The PhilHealth anomaly: Where’s Our Money?

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If the revelation of former PhilHealth anti-fraud chief Atty. Montessa Keith, the whistleblower, that Philippine Health Insurance Corporation (PhilHealth) top officials have amassed wealth from people’s contribution to the agency is true, then, how else do we get through the bottom of this mess amid the ongoing health crisis?

Keith revealed the anomaly at PhilHealth has been going on for several years saying top officials of the agency squandered insurers’ money to the tune of P15-billion.

For a job order employee who contributes P400 monthly from his hard-earned money for health insurance, it is more than robbery- they are legally paying for the crooks inside a government agency.

If a contributor fails to pay in three consecutive months prior to his hospitalization, he cannot avail of the PhilHealth benefit, and thus, he needs to shell out from his pocket for his bill as PhilHealth wouldn’t care.

In most PhilHealth regional offices, contributors awaits a shabby treatment from run around to come back another time. This toxic treatment is adding insult to every injury to their contributor, whose money were snatched inside an air-conditioned office.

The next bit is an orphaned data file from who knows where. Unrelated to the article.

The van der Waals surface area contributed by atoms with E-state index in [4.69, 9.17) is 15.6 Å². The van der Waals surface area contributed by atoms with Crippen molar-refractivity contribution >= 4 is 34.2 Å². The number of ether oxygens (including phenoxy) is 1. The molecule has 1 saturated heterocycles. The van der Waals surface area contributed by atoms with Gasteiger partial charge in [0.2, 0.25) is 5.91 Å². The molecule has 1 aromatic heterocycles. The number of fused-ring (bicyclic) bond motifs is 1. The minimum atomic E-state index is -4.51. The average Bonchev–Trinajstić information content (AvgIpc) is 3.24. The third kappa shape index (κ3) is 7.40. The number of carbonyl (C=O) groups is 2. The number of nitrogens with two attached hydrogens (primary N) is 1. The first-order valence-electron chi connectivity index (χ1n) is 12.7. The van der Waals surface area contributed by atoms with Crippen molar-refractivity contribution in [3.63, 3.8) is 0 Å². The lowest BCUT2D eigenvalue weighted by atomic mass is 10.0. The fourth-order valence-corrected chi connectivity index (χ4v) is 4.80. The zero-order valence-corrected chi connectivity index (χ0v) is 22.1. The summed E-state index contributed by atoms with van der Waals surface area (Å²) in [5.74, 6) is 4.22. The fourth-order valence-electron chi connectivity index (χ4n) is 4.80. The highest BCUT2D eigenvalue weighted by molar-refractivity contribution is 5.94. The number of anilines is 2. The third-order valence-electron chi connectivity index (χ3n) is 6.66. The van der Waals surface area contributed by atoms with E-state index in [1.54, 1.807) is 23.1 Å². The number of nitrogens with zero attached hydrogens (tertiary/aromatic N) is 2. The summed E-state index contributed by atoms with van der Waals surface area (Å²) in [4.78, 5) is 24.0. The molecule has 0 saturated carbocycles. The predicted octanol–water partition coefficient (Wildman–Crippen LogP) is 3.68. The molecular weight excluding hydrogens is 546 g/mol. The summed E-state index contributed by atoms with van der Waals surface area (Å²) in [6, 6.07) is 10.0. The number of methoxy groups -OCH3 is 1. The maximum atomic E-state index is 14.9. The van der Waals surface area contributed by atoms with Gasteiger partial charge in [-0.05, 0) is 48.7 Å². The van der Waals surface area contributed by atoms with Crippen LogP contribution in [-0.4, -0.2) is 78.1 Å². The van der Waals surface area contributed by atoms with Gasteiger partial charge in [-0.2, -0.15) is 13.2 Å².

The victims

The “mafia” at PhilHealth did not only siphoned government money but also the hard-earned money of the Overseas Filipino Workers (OFWs) and their families.

Former PhilHealth auditing system specialist Ken Sarmiento during the hearing conducted by the House Committee on Good Government and Accountability revealed his former office has identified at least 2,726,453 Overseas Filipino Workers (OFWs)  and their dependents from 2015 to 2017 alone who lost their contributions due to “damaged, canceled, or lost” receipts.

Sarmiento said the cumulative losses from the OFWs premiums amounted to ₱1.3 billion, were all because of the fraudulent scheme the agency adopted.  During his term at PhilHealth, he said he coordinated with the  Philippine Overseas Employment Administration.

He cited the so-called  “sharing scheme” exists between representatives of hiring agencies and “marketers” who sell fake PhilHealth receipts to victimize OFW members.

There were thousands of “bogus” and recycled receipts issued to the recruitment agencies and the control numbers were picked from different PhilHealth regional offices. The modus exits before he was appointed to office in 2015.

He revealed, ”Control numbers [of the receipts] were sourced from different areas of the country, from as far as Batangas, Pampanga, Iligan City”  in Mindanao.

In different regions, OFWs have raised the complaints but it fell into the deaf ears of PhilHealth officials.

As of 2018, at least 48 land-based hiring agencies were under investigation, 12 of which have affidavit complaints filed with the National Bureau of Investigation.

The Players